Kentucky Anesthesia Group often combines regional anesthesia with intravenous sedation, allowing patients to sleep during surgery.Regional anesthesia is a targeted type of anesthesia.  When you receive a regional anesthetic, your Kentucky Anesthesia Group anesthesiologist or CRNA will numb the area first with a local anesthetic. Regional anesthesia blocks sensations of pain from a large area of the body, such as an arm or leg or the abdomen.  Regional anesthesia can be used instead of general anesthesia or in addition to general anesthesia as a way to control pain after surgery.

Kentucky Anesthesia Group anesthesiologists often combine regional anesthesia with intravenous sedation, which can allow you to sleep during surgery.  Regional anesthesia provides post-operative pain relief that can last up to 8-12 hours, depending on the medication type and dose.  This can decrease the amount of pain medication a patient requires after surgery.

Kentucky Anesthesia Group team members may use one of the following types of regional anesthesia to help keep you safe and comfortable during and after surgery:

  • Peripheral nerve block | Your anesthesiologist will use a small needle to give you a single injection of medicine near a group of nerves.  Depending on the medication, you may experience 12 to 24 hours of pain relief.
  • Epidural | Similar to a peripheral nerve block, an epidural requires your anesthesiologist to place a thin tube, called a catheter, in your back.  The tube remains there throughout the procedure so your care team can deliver medicine as you need it.  You will start to feel numb within 10 to 20 minutes and will experience no pain throughout the entire surgery.  Following surgery, you’ll continue to receive pain relief medication through the catheter.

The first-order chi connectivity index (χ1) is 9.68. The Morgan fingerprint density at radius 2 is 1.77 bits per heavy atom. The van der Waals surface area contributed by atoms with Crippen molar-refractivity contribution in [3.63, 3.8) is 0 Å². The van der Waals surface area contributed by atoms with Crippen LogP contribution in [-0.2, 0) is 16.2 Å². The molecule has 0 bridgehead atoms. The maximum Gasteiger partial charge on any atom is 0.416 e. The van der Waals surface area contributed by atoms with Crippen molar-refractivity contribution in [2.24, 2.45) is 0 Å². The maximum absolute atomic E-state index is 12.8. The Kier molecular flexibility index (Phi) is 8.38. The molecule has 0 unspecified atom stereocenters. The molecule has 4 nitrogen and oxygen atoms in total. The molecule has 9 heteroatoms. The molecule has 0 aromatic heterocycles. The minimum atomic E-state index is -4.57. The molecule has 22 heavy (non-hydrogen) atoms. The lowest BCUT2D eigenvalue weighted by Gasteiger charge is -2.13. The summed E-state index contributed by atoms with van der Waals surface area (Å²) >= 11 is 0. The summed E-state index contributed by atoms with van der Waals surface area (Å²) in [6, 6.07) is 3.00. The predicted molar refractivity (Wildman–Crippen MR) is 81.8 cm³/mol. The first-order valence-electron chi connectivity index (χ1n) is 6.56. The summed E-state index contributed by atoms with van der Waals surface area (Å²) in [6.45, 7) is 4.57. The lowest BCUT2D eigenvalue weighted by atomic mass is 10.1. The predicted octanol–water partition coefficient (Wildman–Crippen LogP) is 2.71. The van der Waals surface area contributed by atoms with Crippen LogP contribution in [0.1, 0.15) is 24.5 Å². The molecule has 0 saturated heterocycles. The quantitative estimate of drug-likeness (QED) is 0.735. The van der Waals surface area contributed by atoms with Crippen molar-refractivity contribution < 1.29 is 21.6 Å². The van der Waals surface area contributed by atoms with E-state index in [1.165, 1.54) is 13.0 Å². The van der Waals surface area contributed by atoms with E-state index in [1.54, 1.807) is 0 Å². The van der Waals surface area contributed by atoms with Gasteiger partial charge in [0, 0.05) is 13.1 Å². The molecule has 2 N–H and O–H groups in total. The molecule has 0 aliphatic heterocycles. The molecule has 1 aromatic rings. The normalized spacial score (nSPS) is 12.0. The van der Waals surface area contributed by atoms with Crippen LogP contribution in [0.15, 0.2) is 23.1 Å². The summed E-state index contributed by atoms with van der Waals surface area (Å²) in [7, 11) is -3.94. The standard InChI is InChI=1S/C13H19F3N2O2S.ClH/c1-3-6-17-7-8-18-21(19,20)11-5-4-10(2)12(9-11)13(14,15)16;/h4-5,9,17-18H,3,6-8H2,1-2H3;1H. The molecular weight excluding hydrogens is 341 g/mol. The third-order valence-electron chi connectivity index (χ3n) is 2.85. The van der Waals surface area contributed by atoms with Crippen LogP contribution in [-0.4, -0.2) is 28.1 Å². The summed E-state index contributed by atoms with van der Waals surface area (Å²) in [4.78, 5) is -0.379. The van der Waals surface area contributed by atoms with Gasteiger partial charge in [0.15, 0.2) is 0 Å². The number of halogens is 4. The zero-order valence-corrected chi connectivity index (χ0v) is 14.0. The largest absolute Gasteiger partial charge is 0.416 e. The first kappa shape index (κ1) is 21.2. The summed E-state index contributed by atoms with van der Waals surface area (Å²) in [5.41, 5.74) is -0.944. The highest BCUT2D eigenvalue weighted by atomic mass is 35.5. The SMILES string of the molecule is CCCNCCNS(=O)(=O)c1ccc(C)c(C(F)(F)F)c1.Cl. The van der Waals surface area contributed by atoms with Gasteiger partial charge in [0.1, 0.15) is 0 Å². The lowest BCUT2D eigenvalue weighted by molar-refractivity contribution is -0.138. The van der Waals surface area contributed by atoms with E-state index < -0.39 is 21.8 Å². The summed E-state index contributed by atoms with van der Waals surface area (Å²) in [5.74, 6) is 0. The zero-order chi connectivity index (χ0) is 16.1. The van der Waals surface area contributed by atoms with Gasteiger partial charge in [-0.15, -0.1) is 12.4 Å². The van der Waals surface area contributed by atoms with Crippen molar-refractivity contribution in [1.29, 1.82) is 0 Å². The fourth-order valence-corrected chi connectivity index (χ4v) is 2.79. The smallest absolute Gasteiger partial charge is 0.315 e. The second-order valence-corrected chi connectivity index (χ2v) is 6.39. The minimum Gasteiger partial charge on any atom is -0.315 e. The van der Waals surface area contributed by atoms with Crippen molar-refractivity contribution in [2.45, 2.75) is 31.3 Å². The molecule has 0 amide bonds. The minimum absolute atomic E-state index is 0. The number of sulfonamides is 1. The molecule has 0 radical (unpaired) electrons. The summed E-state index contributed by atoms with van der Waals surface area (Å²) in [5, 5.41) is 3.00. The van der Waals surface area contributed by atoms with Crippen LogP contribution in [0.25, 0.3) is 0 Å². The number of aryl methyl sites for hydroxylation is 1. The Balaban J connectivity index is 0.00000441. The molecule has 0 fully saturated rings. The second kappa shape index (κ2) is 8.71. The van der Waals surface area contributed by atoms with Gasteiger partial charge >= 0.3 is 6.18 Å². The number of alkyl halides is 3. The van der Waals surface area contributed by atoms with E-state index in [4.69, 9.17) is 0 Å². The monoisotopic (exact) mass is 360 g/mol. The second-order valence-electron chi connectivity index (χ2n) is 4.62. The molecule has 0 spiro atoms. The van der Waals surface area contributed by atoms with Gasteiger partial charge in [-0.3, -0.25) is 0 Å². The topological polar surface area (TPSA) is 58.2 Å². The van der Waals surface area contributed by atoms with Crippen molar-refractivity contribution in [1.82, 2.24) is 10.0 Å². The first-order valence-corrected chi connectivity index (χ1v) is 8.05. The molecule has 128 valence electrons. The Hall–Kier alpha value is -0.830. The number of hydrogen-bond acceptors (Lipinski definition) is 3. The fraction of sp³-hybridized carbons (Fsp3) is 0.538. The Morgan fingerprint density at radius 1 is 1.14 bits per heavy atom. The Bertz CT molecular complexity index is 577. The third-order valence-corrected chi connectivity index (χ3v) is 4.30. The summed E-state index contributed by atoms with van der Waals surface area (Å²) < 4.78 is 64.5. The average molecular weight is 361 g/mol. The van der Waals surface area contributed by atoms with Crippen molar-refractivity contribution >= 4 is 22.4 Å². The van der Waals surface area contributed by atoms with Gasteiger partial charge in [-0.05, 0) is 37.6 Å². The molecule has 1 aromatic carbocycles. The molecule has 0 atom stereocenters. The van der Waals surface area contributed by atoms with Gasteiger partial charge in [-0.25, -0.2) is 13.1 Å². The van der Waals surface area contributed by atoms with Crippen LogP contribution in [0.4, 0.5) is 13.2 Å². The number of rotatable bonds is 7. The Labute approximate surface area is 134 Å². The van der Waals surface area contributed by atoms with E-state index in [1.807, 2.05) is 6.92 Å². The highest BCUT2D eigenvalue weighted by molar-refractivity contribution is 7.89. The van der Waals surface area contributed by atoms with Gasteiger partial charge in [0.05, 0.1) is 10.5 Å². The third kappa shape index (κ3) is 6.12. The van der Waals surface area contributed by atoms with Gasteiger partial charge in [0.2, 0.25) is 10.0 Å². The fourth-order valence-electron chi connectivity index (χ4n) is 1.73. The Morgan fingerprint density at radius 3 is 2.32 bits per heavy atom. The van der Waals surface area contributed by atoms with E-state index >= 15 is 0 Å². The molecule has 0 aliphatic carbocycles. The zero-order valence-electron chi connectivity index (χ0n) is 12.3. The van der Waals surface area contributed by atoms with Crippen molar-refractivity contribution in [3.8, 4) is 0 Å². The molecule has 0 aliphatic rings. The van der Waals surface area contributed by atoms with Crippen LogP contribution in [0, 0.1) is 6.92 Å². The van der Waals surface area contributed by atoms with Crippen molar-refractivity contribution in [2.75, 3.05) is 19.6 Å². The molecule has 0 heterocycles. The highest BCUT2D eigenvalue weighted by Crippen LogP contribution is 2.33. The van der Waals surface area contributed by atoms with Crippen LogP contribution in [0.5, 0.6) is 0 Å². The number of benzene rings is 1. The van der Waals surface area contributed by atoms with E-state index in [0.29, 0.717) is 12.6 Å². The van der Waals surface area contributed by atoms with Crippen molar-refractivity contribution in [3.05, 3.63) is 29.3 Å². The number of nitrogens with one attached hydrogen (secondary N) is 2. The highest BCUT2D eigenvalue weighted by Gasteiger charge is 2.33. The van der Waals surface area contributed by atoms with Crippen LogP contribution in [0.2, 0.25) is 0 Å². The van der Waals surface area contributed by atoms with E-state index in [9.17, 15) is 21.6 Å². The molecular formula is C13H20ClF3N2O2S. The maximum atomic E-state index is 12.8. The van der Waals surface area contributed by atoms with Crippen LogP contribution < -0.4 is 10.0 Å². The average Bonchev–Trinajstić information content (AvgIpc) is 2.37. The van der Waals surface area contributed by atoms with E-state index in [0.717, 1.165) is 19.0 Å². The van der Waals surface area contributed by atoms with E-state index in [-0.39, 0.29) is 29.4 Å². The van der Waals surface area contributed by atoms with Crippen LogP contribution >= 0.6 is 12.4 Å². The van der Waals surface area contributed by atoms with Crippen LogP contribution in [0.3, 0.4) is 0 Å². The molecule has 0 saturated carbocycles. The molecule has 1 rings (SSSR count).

• Spinal block | Your anesthesiologist of certified registered nurse anesthetist will use a small needle to give you a single injection of medicine.  You will feel immediate relief that lasts 2 to 4 hours, depending on the medication used.
  • Sedation | With moderate sedation, the patient may doze off but awakens easily. Deep sedation is nearly the same as general anesthesia, meaning that the patient is deeply asleep though able to breathe without assistance. Deep sedation with a medication called propofol is often used for procedures such as upper endoscopy or colonoscopy.

Epidurals and spinal blocks require neuraxial anesthesia, which is used in a variety of clinical situations, including surgical, obstetric, and procedural.  Kentucky Anesthesia Group believes that patients should have the best care before, during and after surgery.

The site of injection of the anesthetic has a significant impact on its effect.  Careful technique is needed to reduce the risk of rare complication, such as infection or nerve damage.  The site of the injection also strongly affects how quickly the anesthetic is absorbed into the rest of the body.

Patients who receive regional anesthesia have less nausea, recover more quickly immediately after surgery and sleep better overnight compared to patients who do not have regional anesthesia.  With regional anesthesia, you don’t have to be awake during surgery.

Our anesthesiologists and nurse anesthetists (CRNA) at Kentucky Anesthesia Group are committed to putting every patient at ease before, during and after every procedure.   For more information, contact our office at (859) 268-1030.